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Incoterms – International Commercial Terms

Incoterms – International Commercial Terms

Infographic of risk transfer point from seller to buyer.

All Modes Click to enlarge*

Infographic of incoterms risk transfer for inlnad waterways and shipping

Ocean & Inland Click to enlarge*

Infographic of responsibilities for cost of buyers & sellers for services.

Cost Allocation Click to enlarge*

Incoterms ® 2020

Incoterms (Official name “Incoterms ® 2020″) is the global standard for international trade and stands for International Commercial Terms. These conditions concern the responsibility for the goods of both the buyer and the seller at different stages of the transportation process. Incoterms are accepted worldwide and used by governments, legal authorities, and traders in international commercial transactions. You should determine the appropriate incoterm depending on your business needs and your supplier.

 

EXW (EXWorks)

One of the simplest and most basic shipment arrangements places the minimum responsibility on the seller with greater responsibility on the buyer. In an EXWorks transaction, the seller delivers when it places the goods at the disposal of the buyer at the seller’s location or at another specified place. The seller does not need to load the goods on any collecting vehicle, nor does it need to clear the goods for export. The buyer is responsible for making arrangements with their forwarder for insurance, export clearance and handling all other paperwork.

FCA (Free Carrier)

In this type of transaction, the seller delivers the goods to the carrier or another person nominated by the buyer at the seller’s location or another named place. “Delivery” is accomplished at a predetermined port or destination point and the buyer is responsible for insurance.

FAS (Free Alongside Ship)†

The seller delivers when the goods are placed alongside the vessel nominated by the buyer at the named port of shipment. The risk of loss of or damage to goods passes when the goods are alongside the ship, and the buyer bears all costs from that moment onward.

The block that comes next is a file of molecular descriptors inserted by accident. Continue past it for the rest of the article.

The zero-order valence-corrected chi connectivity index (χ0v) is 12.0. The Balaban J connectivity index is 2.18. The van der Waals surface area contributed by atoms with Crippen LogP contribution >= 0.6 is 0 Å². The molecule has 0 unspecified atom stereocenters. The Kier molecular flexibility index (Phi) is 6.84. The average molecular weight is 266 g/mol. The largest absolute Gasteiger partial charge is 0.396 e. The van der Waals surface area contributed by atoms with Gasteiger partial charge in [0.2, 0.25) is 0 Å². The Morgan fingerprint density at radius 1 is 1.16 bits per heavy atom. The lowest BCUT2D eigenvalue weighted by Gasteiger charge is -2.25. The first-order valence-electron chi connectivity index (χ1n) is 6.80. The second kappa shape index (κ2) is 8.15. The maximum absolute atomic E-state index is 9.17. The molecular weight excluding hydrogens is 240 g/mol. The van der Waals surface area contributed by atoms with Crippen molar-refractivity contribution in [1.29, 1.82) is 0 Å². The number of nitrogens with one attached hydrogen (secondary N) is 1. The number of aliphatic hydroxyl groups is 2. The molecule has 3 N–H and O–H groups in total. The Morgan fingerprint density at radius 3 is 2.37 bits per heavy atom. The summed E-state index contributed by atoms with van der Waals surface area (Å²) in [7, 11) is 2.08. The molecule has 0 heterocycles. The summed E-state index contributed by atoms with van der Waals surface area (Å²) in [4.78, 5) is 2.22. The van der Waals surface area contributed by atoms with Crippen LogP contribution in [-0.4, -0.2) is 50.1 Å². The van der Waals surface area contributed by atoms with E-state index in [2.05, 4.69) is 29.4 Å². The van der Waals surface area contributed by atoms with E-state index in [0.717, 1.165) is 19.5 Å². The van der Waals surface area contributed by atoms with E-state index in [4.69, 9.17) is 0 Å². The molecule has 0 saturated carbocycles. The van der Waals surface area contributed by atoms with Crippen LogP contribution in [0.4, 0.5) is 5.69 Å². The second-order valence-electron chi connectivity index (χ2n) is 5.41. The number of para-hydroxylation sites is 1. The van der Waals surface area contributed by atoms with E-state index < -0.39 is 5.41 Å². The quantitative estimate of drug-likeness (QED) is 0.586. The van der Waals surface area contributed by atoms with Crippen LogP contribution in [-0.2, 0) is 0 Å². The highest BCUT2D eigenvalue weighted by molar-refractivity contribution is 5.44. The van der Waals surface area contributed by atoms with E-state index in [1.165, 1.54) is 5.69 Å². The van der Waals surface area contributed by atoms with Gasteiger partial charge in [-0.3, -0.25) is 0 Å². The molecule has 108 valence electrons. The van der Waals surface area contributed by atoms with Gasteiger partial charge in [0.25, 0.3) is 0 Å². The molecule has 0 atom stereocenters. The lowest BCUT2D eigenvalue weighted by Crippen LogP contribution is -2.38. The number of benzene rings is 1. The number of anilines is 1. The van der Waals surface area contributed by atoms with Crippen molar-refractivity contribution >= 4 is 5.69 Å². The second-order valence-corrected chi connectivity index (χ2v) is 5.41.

FOB (Free On Board)†

The seller delivers the goods on board the vessel nominated by the buyer at the named port of shipment or procures the goods already so delivered. The buyer’s responsibility for insurance and transportation begins at the same moment.

CFR (Cost and Freight)†

The seller delivers the goods on board the vessel or procures the goods already so delivered. The risk of loss of or damage to the goods passes when the products are on board the vessel. The seller must contract for and pay the costs and freight necessary to bring the goods to the named port of destination.

CIF (Cost, Insurance and Freight)†

This arrangement similar to CFR, but instead of the buyer insuring the goods for the maritime phase of the voyage, the shipper/seller will insure the merchandise. In this arrangement, the seller usually chooses the forwarder. The seller delivers the goods on board the vessel or procures the goods already so delivered. The risk of loss of or damage to the goods passes when the products are on the ship.

CPT (Carriage Paid To)

The seller delivers the goods to the carrier or another person nominated by the seller at an agreed place (if any such site is agreed between parties). In addition the seller must buy cargo insurance, naming the buyer as the insured while the goods are in transit.

CIP (Carriage and Insurance Paid To)

This term is primarily used for multimodal transport. Because it relies on the carrier’s insurance, the shipper/seller is only required to purchase minimum coverage. When this particular agreement is in force, Freight Forwarders often act in effect, as carriers. The buyer’s insurance is effective when the goods are turned over to the Forwarder.

DAT (Delivered At Terminal) aka DPU (Delivered at Place Unloaded)

The shipper/seller pays for carriage to the terminal, except for costs related to import clearance, and assumes all risks up to the point that the goods are unloaded at the destination terminal.

DAP (Delivered At Place) 

The shipper/seller pays for carriage to the named place, except for costs related to import clearance, and assumes all risks prior to the point that the goods are ready for unloading by the buyer.

DDP (Delivered Duty Paid)

DDP term tend to be used in intermodal or courier-type shipments. Whereby, the shipper/seller is responsible for dealing with all the tasks involved in moving goods from the manufacturing plant to the buyer/consignee’s door. It is the shipper/seller’s responsibility to insure the goods and absorb all costs and risks including the payment of duty and fees.

*Trade Finance Global

Ocean & inland waterways only

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